Courts in this state rely on the principles enumerated in the Restatement (Second) of Conflict of Laws in resolving conflict-of-laws questions. (Lake County Trust Co. v. Two Bar B, Inc.) With regard to property, the Restatement (Second) of Conflict of Laws provides that "'it is a firmly established principle that questions involving interests in immovables are governed by the law of the situs.'" ( Lake County Trust Co. v. Two Bar B, Inc., 238 Ill. App. 3d at 595, 606 N.E.2d at 262, quoting Restatement (Second) of Conflict of Laws § 222, Introductory Note, at 7 (1971).) The Restatement (Second) makes plain that the "'term immovables * * * refers to land and to things that are so attached, or otherwise related, to the land as legally to be regarded a part of it.'" ( Lake County Trust Co. v. Two Bar B, Inc., 238 Ill. App. 3d at 595, 606 N.E.2d at 262, quoting Restatement (Second) of Conflict of Laws § 222, Introductory Note, at 7 (1971).) This principle is in agreement with the well-settled legal doctrine that the law of the state where the real estate is situated governs the rights of the parties. Lake County Trust Co. v. Two Bar B, Inc.

With regard to the subject matter at issue here, the Florida and Georgia properties of the decedent domiciled in Illinois, we find that Florida and Georgia law controls the administration of the respective realty located in those states. Therefore, when calculating respondent's statutory share upon renunciation of the decedent's will in Illinois, we find that the trial court did not err when it excluded the Florida and Georgia properties from the decedent's entire estate.

We note that the two cases on which respondent relies, In re Estate of Grant (1980), 83 Ill. 2d 379, 415 N.E.2d 416, 47 Ill. Dec. 411, and In re Estate of Anderson (1990), 195 Ill. App. 3d 644, 552 N.E.2d 429, 142 Ill. Dec. 79, are inapplicable to this case as neither of them involves the issue of out-of-state real estate.

Respondent next contends that if we find that her share upon renunciation must be calculated without the inclusion of the value of the Georgia and Florida properties, the costs of administration, including estate taxes, should be apportioned among both the Illinois probate estate and the out-of-state real property. We agree.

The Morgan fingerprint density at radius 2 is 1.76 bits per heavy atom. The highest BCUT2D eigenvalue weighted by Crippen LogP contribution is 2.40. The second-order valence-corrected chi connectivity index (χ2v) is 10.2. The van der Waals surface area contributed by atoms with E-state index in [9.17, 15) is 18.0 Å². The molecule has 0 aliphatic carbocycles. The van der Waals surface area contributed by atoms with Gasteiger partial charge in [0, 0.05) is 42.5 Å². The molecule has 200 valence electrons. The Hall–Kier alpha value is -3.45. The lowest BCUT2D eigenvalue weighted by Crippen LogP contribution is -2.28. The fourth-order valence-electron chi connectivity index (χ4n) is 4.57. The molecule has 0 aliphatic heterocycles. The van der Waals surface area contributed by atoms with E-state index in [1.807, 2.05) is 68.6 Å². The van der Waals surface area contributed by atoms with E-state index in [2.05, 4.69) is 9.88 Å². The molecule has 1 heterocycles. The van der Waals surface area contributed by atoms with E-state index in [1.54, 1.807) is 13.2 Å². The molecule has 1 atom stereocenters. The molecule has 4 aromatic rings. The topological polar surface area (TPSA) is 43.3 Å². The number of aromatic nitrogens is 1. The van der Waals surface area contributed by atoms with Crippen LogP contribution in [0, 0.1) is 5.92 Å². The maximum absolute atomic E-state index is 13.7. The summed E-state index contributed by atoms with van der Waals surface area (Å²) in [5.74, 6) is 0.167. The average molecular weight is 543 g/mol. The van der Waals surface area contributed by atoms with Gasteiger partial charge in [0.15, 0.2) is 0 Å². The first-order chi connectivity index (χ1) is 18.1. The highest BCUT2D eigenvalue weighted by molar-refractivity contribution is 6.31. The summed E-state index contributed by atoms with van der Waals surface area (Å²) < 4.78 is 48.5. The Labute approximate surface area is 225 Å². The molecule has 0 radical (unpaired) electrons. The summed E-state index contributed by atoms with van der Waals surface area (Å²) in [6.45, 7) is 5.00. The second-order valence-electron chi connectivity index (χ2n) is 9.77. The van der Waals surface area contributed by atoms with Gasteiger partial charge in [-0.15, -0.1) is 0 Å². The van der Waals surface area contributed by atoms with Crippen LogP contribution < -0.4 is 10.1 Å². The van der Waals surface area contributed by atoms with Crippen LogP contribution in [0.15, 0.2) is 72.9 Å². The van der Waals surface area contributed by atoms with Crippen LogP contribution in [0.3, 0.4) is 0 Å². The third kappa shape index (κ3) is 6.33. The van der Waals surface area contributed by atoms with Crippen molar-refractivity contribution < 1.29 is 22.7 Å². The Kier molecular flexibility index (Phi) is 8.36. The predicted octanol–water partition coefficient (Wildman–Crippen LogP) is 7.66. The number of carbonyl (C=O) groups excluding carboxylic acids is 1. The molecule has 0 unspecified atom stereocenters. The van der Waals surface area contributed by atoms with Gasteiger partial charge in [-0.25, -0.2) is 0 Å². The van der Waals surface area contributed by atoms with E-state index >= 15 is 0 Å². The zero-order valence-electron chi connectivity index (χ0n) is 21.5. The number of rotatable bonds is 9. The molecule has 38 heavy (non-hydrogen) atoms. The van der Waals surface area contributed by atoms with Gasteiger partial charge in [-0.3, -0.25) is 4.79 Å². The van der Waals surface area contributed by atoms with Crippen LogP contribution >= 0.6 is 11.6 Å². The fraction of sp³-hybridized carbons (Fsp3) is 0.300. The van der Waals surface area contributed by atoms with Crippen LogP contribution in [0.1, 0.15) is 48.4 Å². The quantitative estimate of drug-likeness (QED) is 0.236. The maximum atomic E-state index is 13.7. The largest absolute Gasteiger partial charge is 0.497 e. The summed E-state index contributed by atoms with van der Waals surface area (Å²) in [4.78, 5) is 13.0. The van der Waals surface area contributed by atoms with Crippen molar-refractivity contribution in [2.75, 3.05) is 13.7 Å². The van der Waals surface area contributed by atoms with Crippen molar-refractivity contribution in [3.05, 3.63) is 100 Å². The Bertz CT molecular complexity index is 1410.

Illinois has expressly adopted the theory of equitable apportionment which requires an executor to recover from the owners of interests in non-probate assets their proportionate share of federal estate taxes. ( Roe v. Estate of Farrell (1978), 69 Ill. 2d 525, 372 N.E.2d 662, 14 Ill. Dec. 466; In re Estate of Gowling (1980), 82 Ill. 2d 15, 411 N.E.2d 266, 44 Ill. Dec. 297.) Although Illinois does not have an equitable apportionment statute, the courts in this state have consistently applied the doctrine of equitable apportionment to intestate and testate estates, thereby permitting the apportionment of federal estate taxes among the recipients of probate and non-probate assets. ( In re Estate of Julian (1991), 227 Ill. App. 3d 369, 592 N.E.2d 39, 169 Ill. Dec. 552, citing Roe v. Estate of Farrell and In re Estate of Gowling.) Equitable apportionment, however, will not be allowed as to non-probate assets where the testator or legislature has expressed an intention to the contrary. (In re Estate of Julian.) In this regard, it has been held that the legislature intended that a surviving spouse's share upon renunciation of a will must be calculated after payment of federal estate taxes. In re Estate of Grant.

Here, the Georgia and Florida properties are non-probate assets of the Illinois estate because they are not subject to probate in Illinois, even though they are includable in the gross estate for federal estate tax purposes and happen to generate the largest portion of the estate's federal estate tax burden. Applying the principle of equitable apportionment, those properties should be charged with estate taxes commensurate with their value relative to the value of the overall estate. There is no reason that the out-of-estate real properties in this case should not be subject to equitable apportionment where logic and Justice dictate that the beneficiaries of the Florida and Georgia properties, the executor and his sister Dawn, bear their proportionate share of the federal tax burden as well as the other costs of administration.

We therefore find that the trial court erred when it allowed the executor to shield the decedent's out-of-state realty from any federal tax lability on the basis that the executor had no jurisdiction or power over these assets, where the law in Illinois requires apportionment among probate and non-probate assets in both testate and intestate estates. Accordingly, the matter must be remanded to the trial court for further proceedings consistent with this opinion.

For the reasons stated, the judgment of the circuit court of Cook County is affirmed in part, and reversed and remanded in part.

Judgment affirmed in part; reversed in part with directions.

EGAN, P.J. and Giannis, J., concur.

19940930